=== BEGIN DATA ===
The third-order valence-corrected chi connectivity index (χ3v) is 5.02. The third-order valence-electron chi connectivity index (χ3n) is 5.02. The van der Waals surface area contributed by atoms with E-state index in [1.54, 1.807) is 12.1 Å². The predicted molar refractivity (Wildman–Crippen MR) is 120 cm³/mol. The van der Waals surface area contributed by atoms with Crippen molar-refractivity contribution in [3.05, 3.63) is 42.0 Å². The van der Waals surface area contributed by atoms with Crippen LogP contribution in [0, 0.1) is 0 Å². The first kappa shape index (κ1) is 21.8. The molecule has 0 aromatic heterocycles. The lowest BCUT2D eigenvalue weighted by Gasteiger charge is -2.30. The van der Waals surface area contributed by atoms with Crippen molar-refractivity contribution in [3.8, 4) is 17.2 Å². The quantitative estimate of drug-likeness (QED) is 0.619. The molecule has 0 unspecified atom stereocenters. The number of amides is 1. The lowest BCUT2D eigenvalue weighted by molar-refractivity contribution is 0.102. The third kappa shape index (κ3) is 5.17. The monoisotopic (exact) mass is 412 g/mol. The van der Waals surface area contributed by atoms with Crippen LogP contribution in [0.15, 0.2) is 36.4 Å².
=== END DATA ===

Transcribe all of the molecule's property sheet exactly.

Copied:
The third-order valence-corrected chi connectivity index (χ3v) is 5.02. The third-order valence-electron chi connectivity index (χ3n) is 5.02. The van der Waals surface area contributed by atoms with E-state index in [1.54, 1.807) is 12.1 Å². The predicted molar refractivity (Wildman–Crippen MR) is 120 cm³/mol. The van der Waals surface area contributed by atoms with Crippen molar-refractivity contribution in [3.05, 3.63) is 42.0 Å². The van der Waals surface area contributed by atoms with Crippen LogP contribution in [0, 0.1) is 0 Å². The first kappa shape index (κ1) is 21.8. The molecule has 0 aromatic heterocycles. The lowest BCUT2D eigenvalue weighted by Gasteiger charge is -2.30. The van der Waals surface area contributed by atoms with Crippen molar-refractivity contribution in [3.8, 4) is 17.2 Å². The quantitative estimate of drug-likeness (QED) is 0.619. The molecule has 0 unspecified atom stereocenters. The number of amides is 1. The lowest BCUT2D eigenvalue weighted by molar-refractivity contribution is 0.102. The third kappa shape index (κ3) is 5.17. The monoisotopic (exact) mass is 412 g/mol. The van der Waals surface area contributed by atoms with Crippen LogP contribution in [0.15, 0.2) is 36.4 Å².